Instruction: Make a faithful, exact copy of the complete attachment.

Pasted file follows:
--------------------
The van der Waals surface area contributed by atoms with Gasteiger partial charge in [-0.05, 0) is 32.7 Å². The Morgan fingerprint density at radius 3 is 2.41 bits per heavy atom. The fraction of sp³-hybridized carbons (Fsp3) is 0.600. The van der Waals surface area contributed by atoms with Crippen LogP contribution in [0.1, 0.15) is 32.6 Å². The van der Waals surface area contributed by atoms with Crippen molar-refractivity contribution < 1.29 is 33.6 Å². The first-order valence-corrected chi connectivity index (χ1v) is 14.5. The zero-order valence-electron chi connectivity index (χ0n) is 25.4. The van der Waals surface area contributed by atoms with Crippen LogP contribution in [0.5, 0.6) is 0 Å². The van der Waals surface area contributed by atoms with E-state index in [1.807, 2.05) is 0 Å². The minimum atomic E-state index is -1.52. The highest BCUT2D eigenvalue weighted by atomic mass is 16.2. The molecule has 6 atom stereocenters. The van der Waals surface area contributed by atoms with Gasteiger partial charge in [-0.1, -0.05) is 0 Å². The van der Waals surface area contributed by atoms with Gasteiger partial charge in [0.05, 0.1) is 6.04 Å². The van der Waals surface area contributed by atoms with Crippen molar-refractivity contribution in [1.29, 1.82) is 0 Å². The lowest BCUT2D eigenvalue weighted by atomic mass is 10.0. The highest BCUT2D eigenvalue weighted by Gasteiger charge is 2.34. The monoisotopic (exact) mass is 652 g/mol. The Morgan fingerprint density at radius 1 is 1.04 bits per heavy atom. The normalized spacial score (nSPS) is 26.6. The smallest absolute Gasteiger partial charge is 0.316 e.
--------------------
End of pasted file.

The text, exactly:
The van der Waals surface area contributed by atoms with Gasteiger partial charge in [-0.05, 0) is 32.7 Å². The Morgan fingerprint density at radius 3 is 2.41 bits per heavy atom. The fraction of sp³-hybridized carbons (Fsp3) is 0.600. The van der Waals surface area contributed by atoms with Crippen LogP contribution in [0.1, 0.15) is 32.6 Å². The van der Waals surface area contributed by atoms with Crippen molar-refractivity contribution < 1.29 is 33.6 Å². The first-order valence-corrected chi connectivity index (χ1v) is 14.5. The zero-order valence-electron chi connectivity index (χ0n) is 25.4. The van der Waals surface area contributed by atoms with Crippen LogP contribution in [0.5, 0.6) is 0 Å². The van der Waals surface area contributed by atoms with E-state index in [1.807, 2.05) is 0 Å². The minimum atomic E-state index is -1.52. The highest BCUT2D eigenvalue weighted by atomic mass is 16.2. The molecule has 6 atom stereocenters. The van der Waals surface area contributed by atoms with Gasteiger partial charge in [-0.1, -0.05) is 0 Å². The van der Waals surface area contributed by atoms with Gasteiger partial charge in [0.05, 0.1) is 6.04 Å². The van der Waals surface area contributed by atoms with Crippen molar-refractivity contribution in [1.29, 1.82) is 0 Å². The lowest BCUT2D eigenvalue weighted by atomic mass is 10.0. The highest BCUT2D eigenvalue weighted by Gasteiger charge is 2.34. The monoisotopic (exact) mass is 652 g/mol. The Morgan fingerprint density at radius 1 is 1.04 bits per heavy atom. The normalized spacial score (nSPS) is 26.6. The smallest absolute Gasteiger partial charge is 0.316 e.